- a small pump placed in the scrotum (when used in people who have a penis) that contains a mechanism for controlling the flow of fluid to and from the cuff
- a small fluid-filled reservoir in the tummy – the fluid passes between this reservoir and the cuff as the device is activated and deactivated
The procedure to fit an artificial urinary sphincter often causes short-term bleeding and a burning sensation when you pee.
It's not uncommon for the device to eventually stop working, in which case further surgery may be needed to remove it
Surgery and procedures for urge incontinence
Botulinum toxin A injections
Botulinum toxin A (Botox) can be injected into the sides of your bladder to treat urge incontinence and overactive bladder syndrome.
This medicine can sometimes help relieve these problems by relaxing your bladder.
This effect can last for several months and the injections can be repeated if they help.
Although the symptoms of incontinence may improve after the injections, you may find it difficult to completely empty your bladder.
If this happens, you'll need to be taught how to insert a thin, flexible tube called a catheter into your urethra to drain the urine from your bladder.
Botulinum toxin A is not currently licensed to treat urge incontinence or overactive bladder syndrome, so you should be made aware of any risks before deciding to have this treatment.
The long-term effects of this treatment are not yet known.
Sacral nerve stimulation
The sacral nerves are located at the base of your back. They carry signals from your brain to some of the muscles used when you go to the toilet, such as the detrusor muscle that surrounds the bladder.
If urge incontinence is the result of your detrusor muscles contracting too often, sacral nerve stimulation, also known as sacral neuromodulation, may be recommended.
A device is inserted near 1 of your sacral nerves, usually in 1 of your buttocks. An electrical current is sent from the device into the sacral nerve.
This should improve the way signals are sent between your brain and your detrusor muscles and reduce your urges to pee.
Sacral nerve stimulation can be painful and uncomfortable, but some people report a substantial improvement in their symptoms or the end of their incontinence completely.
Posterior tibial nerve stimulation
Your posterior tibial nerve runs down your leg to your ankle. It contains nerve fibres that start from the same place as nerves that run to your bladder and pelvic floor.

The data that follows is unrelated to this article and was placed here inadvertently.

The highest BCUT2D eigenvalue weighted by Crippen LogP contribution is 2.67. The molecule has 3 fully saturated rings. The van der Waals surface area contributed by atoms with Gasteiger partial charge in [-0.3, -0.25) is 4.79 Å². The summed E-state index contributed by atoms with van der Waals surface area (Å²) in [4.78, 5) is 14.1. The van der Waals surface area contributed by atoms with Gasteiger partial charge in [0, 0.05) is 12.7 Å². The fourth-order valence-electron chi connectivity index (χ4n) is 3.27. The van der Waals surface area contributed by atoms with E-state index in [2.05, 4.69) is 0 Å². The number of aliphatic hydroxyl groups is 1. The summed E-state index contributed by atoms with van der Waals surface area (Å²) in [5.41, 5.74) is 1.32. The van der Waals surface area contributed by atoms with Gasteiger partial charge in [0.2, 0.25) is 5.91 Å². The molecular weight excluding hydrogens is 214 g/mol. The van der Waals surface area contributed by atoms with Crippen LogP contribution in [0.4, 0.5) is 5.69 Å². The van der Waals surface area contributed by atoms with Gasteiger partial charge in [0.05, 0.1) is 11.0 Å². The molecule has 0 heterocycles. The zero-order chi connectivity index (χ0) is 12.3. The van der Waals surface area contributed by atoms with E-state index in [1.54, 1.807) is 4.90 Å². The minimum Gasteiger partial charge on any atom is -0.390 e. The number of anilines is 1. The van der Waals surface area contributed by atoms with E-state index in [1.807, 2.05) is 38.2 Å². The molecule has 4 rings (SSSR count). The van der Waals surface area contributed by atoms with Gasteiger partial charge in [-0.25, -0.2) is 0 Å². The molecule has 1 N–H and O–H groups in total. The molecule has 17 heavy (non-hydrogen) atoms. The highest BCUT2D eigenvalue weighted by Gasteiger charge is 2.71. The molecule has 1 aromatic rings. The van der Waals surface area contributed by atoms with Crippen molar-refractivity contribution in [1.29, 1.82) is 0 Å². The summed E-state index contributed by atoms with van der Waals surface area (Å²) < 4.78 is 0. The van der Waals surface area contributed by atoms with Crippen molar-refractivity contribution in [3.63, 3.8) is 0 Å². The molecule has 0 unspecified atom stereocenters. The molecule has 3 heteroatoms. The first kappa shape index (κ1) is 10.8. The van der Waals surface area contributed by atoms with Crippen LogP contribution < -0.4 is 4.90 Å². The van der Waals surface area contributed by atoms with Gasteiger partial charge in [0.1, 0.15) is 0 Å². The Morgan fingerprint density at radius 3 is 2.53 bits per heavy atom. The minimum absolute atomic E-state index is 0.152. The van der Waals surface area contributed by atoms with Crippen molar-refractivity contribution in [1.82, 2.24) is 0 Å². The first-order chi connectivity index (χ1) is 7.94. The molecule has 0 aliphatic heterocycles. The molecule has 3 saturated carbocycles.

It's thought that stimulating the tibial nerve will affect these other nerves and help control the urge to pee.
A very thin needle is inserted through the skin of your ankle and a mild electric current is sent through it, causing a tingling feeling and your foot to move.
You may need 12 sessions of stimulation, each lasting around 30 minutes, 1 week apart.
Some studies have shown that this treatment can offer relief from urge incontinence and overactive bladder syndrome for some people, although there's not enough evidence yet to recommend tibial nerve stimulation as a routine treatment.
Tibial nerve stimulation is only recommended in a few cases where urge incontinence has not improved with medicine and you do not want to have botulinum toxin A injections or sacral nerve stimulation.
In rare cases, an operation known as augmentation cystoplasty may be recommended to treat urge incontinence.
This involves making your bladder bigger by adding a piece of tissue from your intestine into the bladder wall.
After augmented cystoplasty you may not be able to pass urine normally and may need to use a catheter.
Because of this, augmentation cystoplasty is only considered if you're willing to use a catheter.
The difficulties passing urine can also mean that people who have augmentation cystoplasty can get urinary tract infections (UTIs) that keep coming back.
Urinary diversion is a procedure where the tubes that lead from your kidneys to your bladder (ureters) are redirected to the outside of your body.
The urine is then collected in a bag, without it flowing into your bladder.
Urinary diversion should only be done if other treatments have been unsuccessful or are not suitable.
It can cause several complications, such as a bladder infection, and sometimes further surgery is needed to correct any problems that happen.
Catheterisation for overflow incontinence
There are 2 types of catheterisation for overflow incontinence, clean intermittent catheterisation and indwelling catheterisation.
Clean intermittent catheterisation (CIC)
Clean intermittent catheterisation (CIC) is used to empty the bladder at regular intervals and so reduce overflow incontinence, also known as chronic urinary retention.
A continence adviser will teach you how to pass a catheter through your urethra and into your bladder. Urine will then flow through the catheter and into the toilet.
Using a catheter can feel a bit painful or uncomfortable at first, but discomfort should ease over time.
How often CIC will need to be done will depend on your circumstances.
For example, you may only need CIC once a day, or you may need to use it several times a day.
Regular use of a catheter increases the risk of urinary tract infections (UTIs).
If using a catheter occasionally is not enough to treat overflow incontinence, you can have an indwelling catheter fitted instead.
This is a catheter that's inserted in the same way as CIC, but left in place. A bag is attached to the end of the catheter to collect urine.